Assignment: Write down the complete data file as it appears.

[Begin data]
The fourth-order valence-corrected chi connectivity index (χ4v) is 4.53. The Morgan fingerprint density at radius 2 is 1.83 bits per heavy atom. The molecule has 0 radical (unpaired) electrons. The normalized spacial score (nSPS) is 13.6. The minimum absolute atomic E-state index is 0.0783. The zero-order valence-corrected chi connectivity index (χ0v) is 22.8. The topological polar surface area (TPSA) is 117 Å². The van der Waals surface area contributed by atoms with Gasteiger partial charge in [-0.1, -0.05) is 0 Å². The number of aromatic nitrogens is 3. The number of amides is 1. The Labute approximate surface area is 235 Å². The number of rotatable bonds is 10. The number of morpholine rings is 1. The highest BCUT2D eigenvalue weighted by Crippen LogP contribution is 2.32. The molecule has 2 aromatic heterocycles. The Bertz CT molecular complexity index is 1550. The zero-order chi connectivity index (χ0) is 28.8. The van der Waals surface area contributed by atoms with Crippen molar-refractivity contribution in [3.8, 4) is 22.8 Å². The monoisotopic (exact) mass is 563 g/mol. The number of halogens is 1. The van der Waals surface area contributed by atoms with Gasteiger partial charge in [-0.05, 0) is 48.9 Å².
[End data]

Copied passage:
The fourth-order valence-corrected chi connectivity index (χ4v) is 4.53. The Morgan fingerprint density at radius 2 is 1.83 bits per heavy atom. The molecule has 0 radical (unpaired) electrons. The normalized spacial score (nSPS) is 13.6. The minimum absolute atomic E-state index is 0.0783. The zero-order valence-corrected chi connectivity index (χ0v) is 22.8. The topological polar surface area (TPSA) is 117 Å². The van der Waals surface area contributed by atoms with Gasteiger partial charge in [-0.1, -0.05) is 0 Å². The number of aromatic nitrogens is 3. The number of amides is 1. The Labute approximate surface area is 235 Å². The number of rotatable bonds is 10. The number of morpholine rings is 1. The highest BCUT2D eigenvalue weighted by Crippen LogP contribution is 2.32. The molecule has 2 aromatic heterocycles. The Bertz CT molecular complexity index is 1550. The zero-order chi connectivity index (χ0) is 28.8. The van der Waals surface area contributed by atoms with Crippen molar-refractivity contribution in [3.8, 4) is 22.8 Å². The monoisotopic (exact) mass is 563 g/mol. The number of halogens is 1. The van der Waals surface area contributed by atoms with Gasteiger partial charge in [-0.05, 0) is 48.9 Å².